Thursday, December 30, 2010

Inappropriate Children's Ads: Du Pont




So, dear Byters, did we all enjoy Christmas lunch? And when it was finished, were the leftovers tucked away in the fridge under Glad Wrap? Wonderful stuff, cling wrap, although a bit of a bastard to put on and take off, especially from a rolled up newspaper.

Before cling wrap there was cellophane, still hugely in use today. It was invented in 1912 by one Jacques E Brandenberger who in 1900 saw red wine spilled on a tablecloth and wanted to come up with a material that repelled such spills, instead of absorbing them. Eventually he got the consistencies and attributes right and named his invention cellophane, from the words cellulose and diaphane ("transparent").

Originally manufactured in France, a manufacturing company was established in the US in 1924. The chemical company Du Pont then spent 3 years on coming up with a means of making the cellophane fully water proof. Whilst the product had been able to hold water, it was nonetheless permeable to water vapour. By 1927 Du Pont succeeded in making the product moisture proof. By 1938, cellophane accounted for 10% of Du Pont's sales and 25% of its profits.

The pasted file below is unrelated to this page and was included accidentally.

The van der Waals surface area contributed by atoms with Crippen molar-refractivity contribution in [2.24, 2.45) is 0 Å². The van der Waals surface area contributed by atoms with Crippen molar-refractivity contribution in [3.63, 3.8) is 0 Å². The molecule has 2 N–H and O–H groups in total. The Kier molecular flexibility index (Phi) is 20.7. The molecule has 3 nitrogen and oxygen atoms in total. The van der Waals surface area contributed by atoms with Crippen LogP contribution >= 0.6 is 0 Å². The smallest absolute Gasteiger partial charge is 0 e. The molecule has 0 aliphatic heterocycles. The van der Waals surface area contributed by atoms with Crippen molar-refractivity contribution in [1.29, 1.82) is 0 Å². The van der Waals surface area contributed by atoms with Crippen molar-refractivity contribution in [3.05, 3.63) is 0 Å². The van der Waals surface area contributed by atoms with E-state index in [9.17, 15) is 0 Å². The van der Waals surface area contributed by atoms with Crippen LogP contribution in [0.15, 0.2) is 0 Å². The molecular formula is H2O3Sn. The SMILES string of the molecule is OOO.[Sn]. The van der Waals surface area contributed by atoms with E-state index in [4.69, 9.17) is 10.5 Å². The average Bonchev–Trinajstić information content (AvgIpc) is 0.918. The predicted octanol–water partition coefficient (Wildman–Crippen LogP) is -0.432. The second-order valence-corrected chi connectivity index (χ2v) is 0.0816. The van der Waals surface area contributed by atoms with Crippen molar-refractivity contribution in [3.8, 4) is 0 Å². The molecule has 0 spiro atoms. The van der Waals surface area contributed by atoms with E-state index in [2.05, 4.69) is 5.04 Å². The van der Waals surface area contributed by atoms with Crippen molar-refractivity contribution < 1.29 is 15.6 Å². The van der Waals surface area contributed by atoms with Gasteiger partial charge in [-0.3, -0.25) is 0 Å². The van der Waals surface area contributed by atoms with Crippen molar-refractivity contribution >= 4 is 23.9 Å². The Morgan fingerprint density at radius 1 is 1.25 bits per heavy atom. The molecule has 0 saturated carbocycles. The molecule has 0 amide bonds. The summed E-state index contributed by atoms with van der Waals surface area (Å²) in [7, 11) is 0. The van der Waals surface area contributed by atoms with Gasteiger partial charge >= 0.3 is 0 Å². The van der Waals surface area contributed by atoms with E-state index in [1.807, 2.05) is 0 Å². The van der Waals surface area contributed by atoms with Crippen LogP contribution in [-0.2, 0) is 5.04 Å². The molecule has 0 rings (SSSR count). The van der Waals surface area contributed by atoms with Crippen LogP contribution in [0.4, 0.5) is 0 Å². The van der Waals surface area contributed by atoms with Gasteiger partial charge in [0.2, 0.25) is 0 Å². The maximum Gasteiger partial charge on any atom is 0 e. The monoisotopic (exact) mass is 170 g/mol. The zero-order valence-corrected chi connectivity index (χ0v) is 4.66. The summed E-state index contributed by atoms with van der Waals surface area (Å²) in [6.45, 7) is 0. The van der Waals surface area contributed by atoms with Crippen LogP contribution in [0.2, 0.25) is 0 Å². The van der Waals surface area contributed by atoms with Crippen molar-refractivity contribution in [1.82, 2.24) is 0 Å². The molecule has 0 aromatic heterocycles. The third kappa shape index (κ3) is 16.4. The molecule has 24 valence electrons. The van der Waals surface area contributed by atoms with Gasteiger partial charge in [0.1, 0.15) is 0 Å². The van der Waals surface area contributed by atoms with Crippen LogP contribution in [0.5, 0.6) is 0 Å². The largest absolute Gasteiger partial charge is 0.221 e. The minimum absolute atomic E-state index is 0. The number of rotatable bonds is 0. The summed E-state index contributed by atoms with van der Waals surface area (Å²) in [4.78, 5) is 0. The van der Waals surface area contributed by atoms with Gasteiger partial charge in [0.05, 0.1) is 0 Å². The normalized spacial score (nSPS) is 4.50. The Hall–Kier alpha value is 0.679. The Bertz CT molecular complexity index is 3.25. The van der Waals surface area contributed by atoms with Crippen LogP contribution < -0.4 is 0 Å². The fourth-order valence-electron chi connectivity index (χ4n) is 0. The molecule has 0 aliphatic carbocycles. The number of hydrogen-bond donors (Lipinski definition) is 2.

Cellophane remains in use today, primarily as a packaging material for a variety of food items, its attraction being that it is airtight and watertight, yet visible.

The fact that cellophane is airtight must have been known to the Du Pont execs and to the Du Pont advertising agencies in the mid 1950’s, as well as to the editors of the magazines that carried Du Pont advertising.  Did they not know in the 1950's that babaies need oxygen to survive.
That is why these ads are not only disturbing, they are totally inexplicable. How does showing babies in cellophane promote the product?  The features sought to be conveyed for cellophane - freshness, preservation, visibility - have nothing ro do with babies wrapped in the stuff. 

(Click on the ads to enlarge - not all enlarge, however, it depends upon the size of the original pic on the net).

Weird!

And to show that Du Pont cellophane ads aren't just inappropriate about babies, have a look at the following sexist and racist ads.  Hard to believe that something as simple as cellophane could cross so many PC boundaries.



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